The CMP described them as follows:

"SERVICE GRADE: In external appearance, these are average rifles in "military service" condition. Metal finish may be worn. The wood will be sound, but with probable dents, gouges and bruises. Parts and/or finish are not necessarily original, and may be mixed from different manufacturers. Bore condition measured by a throat erosion gauge will vary from 1 (new) to 5 (worn but serviceable). Limit of two per customer per calendar year. "

"SELECT GRADE: Same as Service Grade but initially picked out for nicer external appearance. Metal finish is very good to excellent, and the stock will have fewer dents, gouges and bruises. However, the main difference is assured bore condition: throat erosion will not exceed 2 (minor wear). If the gauge reading is greater than 2, a rifle is classified as Service Grade regardless of its external condition. Limit of one per customer per calendar year when available."

"COLLECTOR GRADE: Either of two criteria qualifies a rifle for this grade: originality or scarcity. Condition is secondary: the rifle is not likely to appear "new", and in fact may look no better than some rifles in Service or Select grades. Bore condition may gauge from 1 to 5. Limit of one per customer per calendar year, when available."

Though the application notes that special requests are not honored, we had learned from members of a couple of online forums that, in practice, The CMP will try to grant 'minor requests'. This generally only holds true if the crate of rifles the CMP is processing at the time of the order matches something special a customer has asked for. In practice what this means is that if you ask for a specific serial number or something quite rare you don't stand a chance in hell of getting it, but if you have a broad preference for something easy to satisfy you will likely have a better than average shot at obtaining it.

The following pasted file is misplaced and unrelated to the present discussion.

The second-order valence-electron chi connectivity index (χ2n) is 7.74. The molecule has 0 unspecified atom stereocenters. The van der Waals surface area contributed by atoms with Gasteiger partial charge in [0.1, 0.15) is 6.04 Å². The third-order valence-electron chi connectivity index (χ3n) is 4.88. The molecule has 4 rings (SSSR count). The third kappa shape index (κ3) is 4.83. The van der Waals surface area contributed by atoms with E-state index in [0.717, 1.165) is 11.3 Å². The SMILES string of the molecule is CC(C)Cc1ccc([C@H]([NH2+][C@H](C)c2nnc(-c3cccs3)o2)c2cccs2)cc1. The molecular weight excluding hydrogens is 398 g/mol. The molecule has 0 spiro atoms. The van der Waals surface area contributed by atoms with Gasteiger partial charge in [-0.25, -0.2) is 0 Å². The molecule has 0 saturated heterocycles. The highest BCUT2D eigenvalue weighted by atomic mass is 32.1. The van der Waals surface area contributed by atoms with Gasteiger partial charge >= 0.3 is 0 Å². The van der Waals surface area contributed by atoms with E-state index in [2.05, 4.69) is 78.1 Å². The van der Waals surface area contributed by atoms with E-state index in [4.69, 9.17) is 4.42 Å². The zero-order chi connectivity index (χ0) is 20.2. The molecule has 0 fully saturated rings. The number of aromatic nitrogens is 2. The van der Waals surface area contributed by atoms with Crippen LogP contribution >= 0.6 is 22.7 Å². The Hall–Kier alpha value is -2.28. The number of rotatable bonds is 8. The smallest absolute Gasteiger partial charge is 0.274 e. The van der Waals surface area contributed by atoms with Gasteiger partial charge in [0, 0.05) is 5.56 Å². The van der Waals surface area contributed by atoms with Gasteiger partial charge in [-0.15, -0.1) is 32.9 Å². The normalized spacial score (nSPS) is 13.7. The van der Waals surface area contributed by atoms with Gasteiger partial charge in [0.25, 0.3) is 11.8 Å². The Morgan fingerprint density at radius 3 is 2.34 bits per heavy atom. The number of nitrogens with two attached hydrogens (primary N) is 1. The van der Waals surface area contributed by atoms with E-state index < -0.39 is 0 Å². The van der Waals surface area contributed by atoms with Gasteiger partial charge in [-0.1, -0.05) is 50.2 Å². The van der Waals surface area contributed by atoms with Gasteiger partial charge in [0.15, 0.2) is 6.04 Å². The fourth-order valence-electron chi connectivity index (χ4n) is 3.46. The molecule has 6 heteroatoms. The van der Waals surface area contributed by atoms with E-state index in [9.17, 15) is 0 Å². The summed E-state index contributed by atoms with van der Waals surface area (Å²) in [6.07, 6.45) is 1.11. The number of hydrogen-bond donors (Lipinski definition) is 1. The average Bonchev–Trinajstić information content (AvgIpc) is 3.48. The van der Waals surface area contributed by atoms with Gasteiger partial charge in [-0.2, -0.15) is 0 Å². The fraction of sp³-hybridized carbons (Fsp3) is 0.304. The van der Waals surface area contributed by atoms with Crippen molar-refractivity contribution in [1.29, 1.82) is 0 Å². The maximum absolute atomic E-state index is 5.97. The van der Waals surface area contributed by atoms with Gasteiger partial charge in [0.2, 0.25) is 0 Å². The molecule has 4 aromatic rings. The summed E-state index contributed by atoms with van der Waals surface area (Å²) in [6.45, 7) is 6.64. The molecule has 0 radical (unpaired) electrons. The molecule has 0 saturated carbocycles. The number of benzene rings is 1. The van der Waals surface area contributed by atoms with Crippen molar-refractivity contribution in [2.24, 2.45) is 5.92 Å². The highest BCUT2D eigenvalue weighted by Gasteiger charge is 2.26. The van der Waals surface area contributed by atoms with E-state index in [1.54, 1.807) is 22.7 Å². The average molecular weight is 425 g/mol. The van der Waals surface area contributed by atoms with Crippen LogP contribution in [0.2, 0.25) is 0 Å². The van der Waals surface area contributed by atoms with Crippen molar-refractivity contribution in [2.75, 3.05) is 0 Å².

With this in mind we determined that the best bet for us was a pair of Service Grade rifles and we asked for either Winchester or Springfield Garand rifles. We further suggested that we'd like one from WWII and one of any other era but that it be in good shape. We also took the time to note that we "understood that the CMP could not go through a boxcar of weapons just to find 'perfection' for us and would be happy with whatever maker and era we received."

In go the applications

On October 29th 1999 we sent in our application along with a check for 2 rifles, 2 cases of ball ammunition, 2 cases of match grade ammo, and 2 CMP patches.

And there we began our anticipative vigil...

Please Go To The Next Page

Please feel free to explore the other sections of this website:
[About This Website] [How I Maintain My M1s] [CMP Program - Our Experience]
[
Our CMP M1 Garand Rifles] [CMP Ammunition] [M1 Parts Photographs & Nomenclature]
[
M1 Garand Accessories] [A Little Important Humor] [Links to Other M1 Garand Sites]

This page was last updated on: June 16, 2007